Supranational Organization

Supranational Organization

An organization that exists in multiple countries. While, theoretically, supranational could refer to multinational corporations, the term most often describes an international government or quasi-government organization. Examples include the United Nations and the International Monetary Fund. Supranational organizations often have a direct role in regulation. For example, an international treaty may set up certain standards for international trade. However, enforcement of these provisions is left to individual, sovereign governments.
References in periodicals archive ?
Note: This is part of a series of essays on Duterte's relationship with the supranational organization.
The fundamental fact is that the UN is an intergovernmental organization, it is not a supranational organization, and the secretary-general himself is really no more than a primus inter pares.
Farage is known for blaming the EU for hurting the British economy, but he's also blamed the supranational organization for problems as far away as Libya.
If a supranational organization had been created, it could have introduced joint strategies to manage drought, coordinate crop patterns, develop common standards to monitor river flows, and implement investment plans to create livelihoods and develop water-treatment technologies.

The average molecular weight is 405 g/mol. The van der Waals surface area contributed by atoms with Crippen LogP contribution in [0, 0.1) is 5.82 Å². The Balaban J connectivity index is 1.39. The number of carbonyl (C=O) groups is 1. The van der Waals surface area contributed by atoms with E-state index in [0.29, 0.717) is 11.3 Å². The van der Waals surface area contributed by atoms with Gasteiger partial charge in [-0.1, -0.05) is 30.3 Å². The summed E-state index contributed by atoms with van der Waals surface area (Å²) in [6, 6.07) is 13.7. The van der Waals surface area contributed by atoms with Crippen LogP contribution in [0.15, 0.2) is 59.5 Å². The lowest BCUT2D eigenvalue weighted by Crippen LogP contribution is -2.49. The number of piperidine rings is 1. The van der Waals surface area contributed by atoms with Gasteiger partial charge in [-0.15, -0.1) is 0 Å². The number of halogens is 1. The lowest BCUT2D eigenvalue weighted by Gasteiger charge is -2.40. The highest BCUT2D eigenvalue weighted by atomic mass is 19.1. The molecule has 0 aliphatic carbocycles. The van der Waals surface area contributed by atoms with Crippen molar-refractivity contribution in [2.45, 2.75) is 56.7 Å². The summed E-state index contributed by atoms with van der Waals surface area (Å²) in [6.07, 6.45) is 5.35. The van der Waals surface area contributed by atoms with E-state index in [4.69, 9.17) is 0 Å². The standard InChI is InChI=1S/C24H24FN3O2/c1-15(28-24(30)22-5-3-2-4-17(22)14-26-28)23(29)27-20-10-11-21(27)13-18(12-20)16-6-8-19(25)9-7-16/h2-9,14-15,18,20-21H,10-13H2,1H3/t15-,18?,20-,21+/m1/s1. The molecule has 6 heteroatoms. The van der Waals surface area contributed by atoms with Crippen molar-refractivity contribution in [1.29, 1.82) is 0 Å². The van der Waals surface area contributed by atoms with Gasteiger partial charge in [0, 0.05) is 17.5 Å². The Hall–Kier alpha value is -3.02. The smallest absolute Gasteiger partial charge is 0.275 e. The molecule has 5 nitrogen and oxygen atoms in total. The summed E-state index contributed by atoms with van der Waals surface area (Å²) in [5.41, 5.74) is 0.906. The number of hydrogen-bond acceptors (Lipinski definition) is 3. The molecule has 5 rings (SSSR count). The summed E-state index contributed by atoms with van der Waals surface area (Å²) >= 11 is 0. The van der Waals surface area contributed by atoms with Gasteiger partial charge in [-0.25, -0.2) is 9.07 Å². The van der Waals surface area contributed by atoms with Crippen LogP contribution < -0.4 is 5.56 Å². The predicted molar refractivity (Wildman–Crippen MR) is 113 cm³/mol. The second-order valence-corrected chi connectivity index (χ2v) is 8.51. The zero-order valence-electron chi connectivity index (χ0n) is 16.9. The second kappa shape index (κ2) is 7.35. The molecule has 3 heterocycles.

TEHRAN (FNA)- Patras, Greece authorities removed the flag of the European Union from the city's town hall, citing locals' 'hatred' toward the supranational organization.
According to an outsider perspective, this conflict can be seen as a confrontation between an ethnic political movement and a religiously motivated one, and the supranational organization of ISIL may be stressed.
Indeed, whatever the role of bilateral cooperation, the only supranational organization capable of sustained combat operations is NATO.
No federation, or supranational organization, should have authority to change decisions made by sovereign nation-states.
Even where the need for greater cooperation and coordination among states is acknowledged, a supranational organization is not seen by many states as the preferred avenue of international governance.
The EU is a supranational organization established in 1952 as Steel and Coal Community.
But above all, the real benefits are economic integration and the rise of the economic and political importance of the EU, as a supranational organization, in the international platform.
Rather than one overarching supranational organization, a system of multilevel institutions is advocated.